PM: Easing blockade hurts Hamas’s PR

"Iran trying to surround Israel through Hizbullah, Hamas."

Prime Minister Binyamin Netanyahu. (photo credit: AP)
Prime Minister Binyamin Netanyahu.
(photo credit: AP)
Prime Minister Binyamin Netanyahu justified on Monday the cabinet’s decision to lift the civilian blockade of the Gaza Strip, arguing that the move would help confront Hamas – and Iran – more effectively.
“The cabinet decision removes the civilian blockade on Gaza while tightening the security blockade,” Netanyahu told the Foreign Affairs and Defense Committee, explaining Monday’s final approval of a relaxation of the blockade. “The decision was made in accordance with the United States, with Quartet representative Tony Blair and with other heads of state with whom I have spoken in recent days. This is the best decision for Israel because it pulls Hamas’s main propaganda claim out from under it, and allows us and our friends in the world to unite around our real security needs.”
Barak to Ban: Give our probe a chanceNo need for aid flotillas, says BlairThe prime minister accused Iran of trying to surround Israel through Hizbullah and Hamas, and asserted Israel’s right to prevent Iran from arming them.
“The ayatollahs’ regime in Iran stands behind the Iranian boats. Hizbullah stands behind the Lebanese flotilla, even though they are trying to hide it. One must understand that these are attempts by Iran and Hizbullah to break the naval and security blockade of Hamas – and that is why yesterday’s cabinet decision was so important.”
Netanyahu said that the blockade of civilian materials had long since stopped being effective, and that it instead served as a propaganda tool to attack Israel “for creating a humanitarian crisis.”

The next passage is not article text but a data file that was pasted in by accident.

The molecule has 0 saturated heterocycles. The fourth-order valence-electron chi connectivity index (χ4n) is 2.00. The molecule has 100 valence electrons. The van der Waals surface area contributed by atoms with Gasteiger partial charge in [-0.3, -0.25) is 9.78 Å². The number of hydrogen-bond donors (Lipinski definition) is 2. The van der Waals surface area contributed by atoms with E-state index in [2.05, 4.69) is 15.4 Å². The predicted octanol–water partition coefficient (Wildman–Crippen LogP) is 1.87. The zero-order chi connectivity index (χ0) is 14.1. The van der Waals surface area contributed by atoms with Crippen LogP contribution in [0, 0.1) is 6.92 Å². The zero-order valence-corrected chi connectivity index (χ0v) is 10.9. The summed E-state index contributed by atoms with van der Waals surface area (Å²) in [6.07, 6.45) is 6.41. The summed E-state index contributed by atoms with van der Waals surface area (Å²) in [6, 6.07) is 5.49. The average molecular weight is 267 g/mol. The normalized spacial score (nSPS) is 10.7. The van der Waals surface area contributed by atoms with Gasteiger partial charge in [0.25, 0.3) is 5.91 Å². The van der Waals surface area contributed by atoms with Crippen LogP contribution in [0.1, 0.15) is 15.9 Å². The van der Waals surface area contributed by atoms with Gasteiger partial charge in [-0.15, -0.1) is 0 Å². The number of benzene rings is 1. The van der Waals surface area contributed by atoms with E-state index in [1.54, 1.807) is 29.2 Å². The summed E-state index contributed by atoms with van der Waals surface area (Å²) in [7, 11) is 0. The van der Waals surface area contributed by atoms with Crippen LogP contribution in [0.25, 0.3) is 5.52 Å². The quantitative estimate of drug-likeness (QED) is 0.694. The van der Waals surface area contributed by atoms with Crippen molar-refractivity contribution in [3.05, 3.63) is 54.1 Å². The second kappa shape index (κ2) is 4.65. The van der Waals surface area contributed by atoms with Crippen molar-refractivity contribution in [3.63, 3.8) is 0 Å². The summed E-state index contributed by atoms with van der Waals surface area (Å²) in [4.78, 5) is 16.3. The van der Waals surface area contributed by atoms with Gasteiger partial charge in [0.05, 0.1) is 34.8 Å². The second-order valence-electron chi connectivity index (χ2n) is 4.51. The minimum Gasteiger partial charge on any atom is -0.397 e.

He added that almost a year ago, in July 2009, he had suggested examining the possibility of easing up on the civilian blockade so as to strengthen the naval blockade.
Greater variety of goods enters Gaza
In practice Monday, a greater variety of goods entered Gaza, but not a larger quantity.
According to the spokesman for the coordinator of government activities in the territories, the capacity of the Kerem Shalom Crossing has been expanded to allow for 130 truckloads a day to enter Gaza. That number had been about 100 truckloads a day, but on Monday only about 90 truckloads entered Gaza.
Discussions are under way among the IDF, the Palestinians and the United Nations as to the best way to increase the quantity of goods into Gaza.
One option is expanding the capacity of the Karni Crossing, which was designed to handle the greatest volume of goods out of all three Israeli crossings.
Until Hamas took over Gaza, Karni was the main crossing for goods. At present, it is operational only at a very limited capacity for wheat and animal feed.
However, opposition leader Tzipi Livni interjected at Monday’s committee meeting that it was Netanyahu – and not the blockade – that had led to the delegitimization of Israel.
“Israel is perceived as weak, and [Turkish Prime Minister Recep Tayyip] Erdogan has noticed that. To say that the delegitimization is because of our presence here is like saying that government decisions have no significance,” complained Livni. “It testifies to diplomatic blindness. It is throwing up our hands and running the country from crisis to crisis instead of changing policy.”
Also on Monday, Netanyahu responded to a question from MK Danny Danon (Likud) regarding the controversial Supreme Court decision on Route 443. Netanyahu told MKs that his security personnel had forbidden him to drive on the road, a section of which was recently opened to Palestinian traffic.
IDF operations chief Itzik Turgeman, who was also at the briefing, told MKs that “since opening 443 to Palestinian vehicles, there is an average of 20 vehicles per day crossing the checkpoint, but there is no decline in the number of Israeli cars traveling on the road by day or by night.”
Tovah Lazaroff and Jerusalem Post staff contributed to this report.